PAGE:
Flywheel vs. battery for data center uninterruptable power supply (ups) – wood harbinger 3 gases that contribute to the greenhouse effect


Nobody likes an interruption, whether it’s when you’re speaking, working, or perhaps enjoying a good movie, or if it involves the functionality of some piece of equipment on which you rely, like your computer, lighting at night, or your TV during that good movie. For most applications, being interrupted is just a mild annoyance; you pick back up where you left off and everything’s fine. But some interruptions can have deeper consequences, particularly if we’re talking power and electronics. A power interruption can have real repercussions in the way of downtime, damage, data loss, lost revenue, safety risks to equipment and people, and the associated costs. These problems are magnified if we’re dealing with mission critical electronic elements, such as data center servers. If you’re a data center owner or operator, your mantra is “failure is not an option”.

This is where an uninterruptable power supply, or UPS, system comes into play and can save the day. In the event of a disruption or failure in your main power source, a UPS system provides immediate, but temporary, backup power to support the load until your emergency backup generators kick in. It’s your barrier against system interruption due to power loss. Clearly, an important requirement in a UPS system for an essential facility is dependability – will it work when you most need it to work? – but there are other options and features to consider when choosing a system for your data center. What are My Options and Which Do I Choose?

There are two primary approaches to UPS systems for data centers: Battery UPS, and Flywheel (Rotary) UPS, and the main conceptual difference is energy storage. A battery stores energy and converts it to electrical power through a chemical reaction, while a flywheel mechanically stores and converts kinetic energy through the spinning of a large, heavy disk. The basics of flywheel technology are old and tested, but currently less common in data center UPS usage; batteries have been the traditional and proven option, primarily due to misconceptions that flywheels are a new and un-vetted technology, first costs, and the anticipation that a longer runtime is needed in your UPS.

Batteries with enough capacity to carry data center power loads take up a lot of space. Inclusive of room for service access, a 500kW VRLA battery would need 60 to more than 100 square feet, and a 500kW flooded battery would require 200 square feet or more.

A flywheel contains no hazardous materials to manage or maintain, while a battery contains toxic chemicals that require special HazMat disposal, spill containment, and personal safety procedures subject to EPA regulation. They must also be replaced about every 5 years, creating a greater waste.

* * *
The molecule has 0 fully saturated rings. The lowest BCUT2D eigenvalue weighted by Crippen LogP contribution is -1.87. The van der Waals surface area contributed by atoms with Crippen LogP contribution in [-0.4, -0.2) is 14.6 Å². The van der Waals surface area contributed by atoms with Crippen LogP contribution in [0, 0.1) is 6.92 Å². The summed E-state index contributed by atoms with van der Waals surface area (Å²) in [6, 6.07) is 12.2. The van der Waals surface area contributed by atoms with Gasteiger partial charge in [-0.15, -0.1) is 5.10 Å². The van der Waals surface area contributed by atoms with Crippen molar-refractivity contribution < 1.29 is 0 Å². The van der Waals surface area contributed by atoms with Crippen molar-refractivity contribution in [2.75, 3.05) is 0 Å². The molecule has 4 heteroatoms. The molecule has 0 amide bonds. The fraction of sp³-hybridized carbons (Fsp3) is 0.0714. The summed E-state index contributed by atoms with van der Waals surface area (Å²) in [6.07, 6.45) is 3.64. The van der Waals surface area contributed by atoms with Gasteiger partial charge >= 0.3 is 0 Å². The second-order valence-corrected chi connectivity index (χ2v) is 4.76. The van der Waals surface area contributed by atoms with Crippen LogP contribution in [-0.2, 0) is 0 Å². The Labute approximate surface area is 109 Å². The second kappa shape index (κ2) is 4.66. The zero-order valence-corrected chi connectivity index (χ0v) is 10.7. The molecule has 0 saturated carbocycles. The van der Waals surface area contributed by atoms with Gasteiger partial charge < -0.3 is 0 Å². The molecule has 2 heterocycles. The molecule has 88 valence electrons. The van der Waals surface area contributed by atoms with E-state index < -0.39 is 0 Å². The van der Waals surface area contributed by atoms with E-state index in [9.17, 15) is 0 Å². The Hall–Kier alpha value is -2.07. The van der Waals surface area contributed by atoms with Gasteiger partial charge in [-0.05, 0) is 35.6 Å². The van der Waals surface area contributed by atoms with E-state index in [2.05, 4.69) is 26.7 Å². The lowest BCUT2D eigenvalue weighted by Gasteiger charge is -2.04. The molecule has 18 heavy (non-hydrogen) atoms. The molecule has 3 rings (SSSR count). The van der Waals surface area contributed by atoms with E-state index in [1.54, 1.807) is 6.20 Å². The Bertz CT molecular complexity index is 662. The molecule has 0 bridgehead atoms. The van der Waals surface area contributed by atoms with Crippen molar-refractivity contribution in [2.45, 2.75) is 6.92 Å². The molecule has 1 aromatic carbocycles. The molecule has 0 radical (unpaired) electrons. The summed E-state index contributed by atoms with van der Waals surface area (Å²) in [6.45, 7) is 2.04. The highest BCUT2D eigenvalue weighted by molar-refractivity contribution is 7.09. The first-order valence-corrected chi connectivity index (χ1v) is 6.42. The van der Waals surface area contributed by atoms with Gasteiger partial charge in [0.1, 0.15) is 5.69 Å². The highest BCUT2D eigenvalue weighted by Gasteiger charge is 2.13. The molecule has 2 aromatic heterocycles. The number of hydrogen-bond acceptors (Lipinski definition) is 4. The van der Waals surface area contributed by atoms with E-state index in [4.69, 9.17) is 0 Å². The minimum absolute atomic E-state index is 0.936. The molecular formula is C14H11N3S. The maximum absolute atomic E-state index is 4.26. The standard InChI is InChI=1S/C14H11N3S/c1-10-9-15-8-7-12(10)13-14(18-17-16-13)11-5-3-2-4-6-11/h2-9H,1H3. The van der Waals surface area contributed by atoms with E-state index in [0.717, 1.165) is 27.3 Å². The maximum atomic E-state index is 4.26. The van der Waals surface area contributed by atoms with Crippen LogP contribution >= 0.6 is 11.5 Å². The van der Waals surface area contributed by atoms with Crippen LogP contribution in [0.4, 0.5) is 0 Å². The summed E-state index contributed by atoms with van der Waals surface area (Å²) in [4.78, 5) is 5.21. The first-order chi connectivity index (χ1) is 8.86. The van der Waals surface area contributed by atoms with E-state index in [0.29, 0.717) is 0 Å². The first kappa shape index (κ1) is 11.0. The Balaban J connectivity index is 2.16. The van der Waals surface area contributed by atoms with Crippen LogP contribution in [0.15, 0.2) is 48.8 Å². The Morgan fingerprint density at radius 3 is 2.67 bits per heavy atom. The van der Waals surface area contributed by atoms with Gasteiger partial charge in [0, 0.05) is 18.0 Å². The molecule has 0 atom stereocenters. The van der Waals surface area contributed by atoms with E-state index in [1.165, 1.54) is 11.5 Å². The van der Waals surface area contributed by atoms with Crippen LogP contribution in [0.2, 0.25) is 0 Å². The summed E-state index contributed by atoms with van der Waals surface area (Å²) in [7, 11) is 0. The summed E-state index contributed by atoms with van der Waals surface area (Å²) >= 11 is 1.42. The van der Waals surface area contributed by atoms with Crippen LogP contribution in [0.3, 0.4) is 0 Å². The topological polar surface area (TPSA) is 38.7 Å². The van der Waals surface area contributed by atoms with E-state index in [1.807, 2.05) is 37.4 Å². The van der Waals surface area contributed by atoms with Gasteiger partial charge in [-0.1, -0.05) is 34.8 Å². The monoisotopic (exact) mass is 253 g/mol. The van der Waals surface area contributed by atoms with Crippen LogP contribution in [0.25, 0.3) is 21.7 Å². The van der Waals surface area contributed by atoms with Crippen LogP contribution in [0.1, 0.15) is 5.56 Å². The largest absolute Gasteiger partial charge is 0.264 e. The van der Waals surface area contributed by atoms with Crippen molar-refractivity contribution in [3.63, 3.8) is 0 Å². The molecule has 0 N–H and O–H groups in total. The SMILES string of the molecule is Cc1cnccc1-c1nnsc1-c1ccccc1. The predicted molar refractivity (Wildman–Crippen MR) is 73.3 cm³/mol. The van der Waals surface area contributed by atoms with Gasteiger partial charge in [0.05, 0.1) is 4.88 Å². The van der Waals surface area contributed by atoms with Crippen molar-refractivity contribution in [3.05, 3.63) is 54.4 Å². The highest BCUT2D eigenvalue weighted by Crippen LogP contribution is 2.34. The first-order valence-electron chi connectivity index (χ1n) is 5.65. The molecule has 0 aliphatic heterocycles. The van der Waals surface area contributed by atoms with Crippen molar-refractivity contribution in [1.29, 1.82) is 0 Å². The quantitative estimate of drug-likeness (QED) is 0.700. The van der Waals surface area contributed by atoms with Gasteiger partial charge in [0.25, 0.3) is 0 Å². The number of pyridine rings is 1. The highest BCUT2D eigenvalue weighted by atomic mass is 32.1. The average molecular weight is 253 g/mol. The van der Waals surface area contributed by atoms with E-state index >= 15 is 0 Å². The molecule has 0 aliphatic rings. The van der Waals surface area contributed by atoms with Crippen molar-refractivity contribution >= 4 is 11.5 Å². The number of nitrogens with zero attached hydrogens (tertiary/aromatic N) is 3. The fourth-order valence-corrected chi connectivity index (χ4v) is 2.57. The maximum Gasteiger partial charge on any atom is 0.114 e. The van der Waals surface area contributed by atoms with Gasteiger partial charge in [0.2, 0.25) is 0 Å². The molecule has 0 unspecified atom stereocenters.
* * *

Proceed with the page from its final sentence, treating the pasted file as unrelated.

Flywheels are also more energy efficient, requiring less energy to stay “charged” and to be cooled, and they generate less heat in operation, meaning it puts less of a load on the HVAC system to cool the room in which it resides. Conversely, batteries require air conditioning and ventilation to maintain reasonable space temperature and humidity. Runtime

The difference in run time is significant. A battery UPS system can typically sustain a load for about 10 to 15 minutes, while a flywheel’s runtime is a matter of seconds, generally around 20 to 30 seconds. The cutover time to standby generators is approximately less than 10 seconds, from detection of main source power failure to your servers being supported by generator power. Cost

Based on requiring four sets of VRLA (10-year life) batteries over a 20 year period, the flywheel system has an approximately 35% higher initial cost, but up to a 60% less life cycle cost than a battery UPS. Batteries, while less expensive up front, require routine maintenance and testing, which involves downtime, and will require multiple replacements over a 20 year span.

Currently, battery UPS systems are still the standard, but the flywheel alternative is gaining momentum and warranting a closer look by many data center professionals. Both UPS systems can effectively mitigate the problems associated with a main source power interruption in a data center. The choice between them will depend on both objective and subjective parameters. Do you have the space for a battery UPS room? Do you have the upfront costs for a flywheel system? Are you looking to “go green” and make all efforts to reduce energy use and promote environmentally friendly solutions? Will a 10-15 second runtime keep you up at night?